But Zaha’s outsized stainless steel flower was eclipsed by O’Donnell + Tuomey’s soaring timber lattice structure, made from Irish Sitka spruce, that dominates one of the large rooms in the Arsenale’s Corderie. Its narrow entry opens out towards a glass-topped “table of affinities”, including a poem dedicated to the architects by Seamus Heaney.
Norman Foster, now a resident of Switzerland for tax reasons, could be seen giving TV interviews at the entrance to his “gateway” show at the Arsenale, which features rapidly changing images of cities and projections of the names of architects, designers and planners; it was voted “Most Obnoxious” by the biennale’s unofficial daily journal.
French punk architect Odile Decq became quite attached to the elaborate “oscillating bench” that forms the centrepiece of Ireland’s pavilion at the tail end of the Arsenale’s Artigliere range. “It’s so joyful,” she said. “I have a bad back and don’t even have to move – the whole thing moves for me because of all the others sitting on it.”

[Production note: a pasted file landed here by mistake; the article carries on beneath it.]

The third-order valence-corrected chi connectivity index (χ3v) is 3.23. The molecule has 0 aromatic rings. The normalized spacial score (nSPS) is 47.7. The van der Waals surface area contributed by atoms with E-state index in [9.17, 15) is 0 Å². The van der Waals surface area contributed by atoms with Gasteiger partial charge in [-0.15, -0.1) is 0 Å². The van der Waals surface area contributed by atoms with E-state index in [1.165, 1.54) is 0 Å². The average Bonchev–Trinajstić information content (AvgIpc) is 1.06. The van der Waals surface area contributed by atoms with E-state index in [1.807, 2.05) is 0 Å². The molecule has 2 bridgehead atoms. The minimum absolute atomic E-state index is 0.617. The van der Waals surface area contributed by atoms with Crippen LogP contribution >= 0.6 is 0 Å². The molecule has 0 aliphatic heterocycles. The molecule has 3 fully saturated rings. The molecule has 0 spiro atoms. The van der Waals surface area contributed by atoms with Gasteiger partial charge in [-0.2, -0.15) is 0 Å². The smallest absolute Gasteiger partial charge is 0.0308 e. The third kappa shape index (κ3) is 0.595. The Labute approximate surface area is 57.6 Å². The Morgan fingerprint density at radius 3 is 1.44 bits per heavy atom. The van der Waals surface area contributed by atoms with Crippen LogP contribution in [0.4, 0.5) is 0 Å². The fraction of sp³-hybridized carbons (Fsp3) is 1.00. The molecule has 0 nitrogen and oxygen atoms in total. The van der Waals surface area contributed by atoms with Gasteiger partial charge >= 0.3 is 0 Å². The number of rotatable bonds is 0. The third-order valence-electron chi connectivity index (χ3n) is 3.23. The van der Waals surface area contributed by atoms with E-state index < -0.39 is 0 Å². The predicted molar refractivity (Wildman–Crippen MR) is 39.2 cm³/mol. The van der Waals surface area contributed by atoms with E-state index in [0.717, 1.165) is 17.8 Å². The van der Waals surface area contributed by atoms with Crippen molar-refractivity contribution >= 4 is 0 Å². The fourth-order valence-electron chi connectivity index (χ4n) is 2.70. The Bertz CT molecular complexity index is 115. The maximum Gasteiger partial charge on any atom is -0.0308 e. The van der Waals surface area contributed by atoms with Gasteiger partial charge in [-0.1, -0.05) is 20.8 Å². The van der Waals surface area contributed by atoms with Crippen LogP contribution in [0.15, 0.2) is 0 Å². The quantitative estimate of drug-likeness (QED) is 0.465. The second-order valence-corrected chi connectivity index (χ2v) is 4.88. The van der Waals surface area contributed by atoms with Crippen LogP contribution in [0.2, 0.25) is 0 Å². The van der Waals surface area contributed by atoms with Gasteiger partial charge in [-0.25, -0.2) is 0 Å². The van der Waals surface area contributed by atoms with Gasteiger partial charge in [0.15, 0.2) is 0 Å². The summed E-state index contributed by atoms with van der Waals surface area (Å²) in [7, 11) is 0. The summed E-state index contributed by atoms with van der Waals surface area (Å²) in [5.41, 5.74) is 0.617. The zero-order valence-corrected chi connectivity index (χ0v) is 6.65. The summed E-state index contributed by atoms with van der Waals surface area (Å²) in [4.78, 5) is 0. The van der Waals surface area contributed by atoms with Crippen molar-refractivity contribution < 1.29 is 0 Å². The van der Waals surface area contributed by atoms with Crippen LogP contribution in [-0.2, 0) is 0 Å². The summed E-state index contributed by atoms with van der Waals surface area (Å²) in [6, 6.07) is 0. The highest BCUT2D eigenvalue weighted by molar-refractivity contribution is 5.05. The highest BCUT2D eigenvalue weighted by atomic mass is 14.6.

Shifting Ground, designed by Heneghan Peng Architects, has deeper meanings than a mere see-saw. Its level was set at the aqua alta (high water) mark in Venice, though this would be lost on many visitors – including members of the biennale jury. “I wish there was some way to explain it all in 30 seconds,” Róisín Heneghan sighed.
Other national pavilions feature exhibitions so banal that you’d wonder why they bothered. Brazil has lots of hammocks, Canada has so much timber it’s like Chadwicks, Egypt ignores the Arab Spring to offer medieval-style brick arches, while the Netherlands installed a full-height curtain that changes its configuration every few minutes.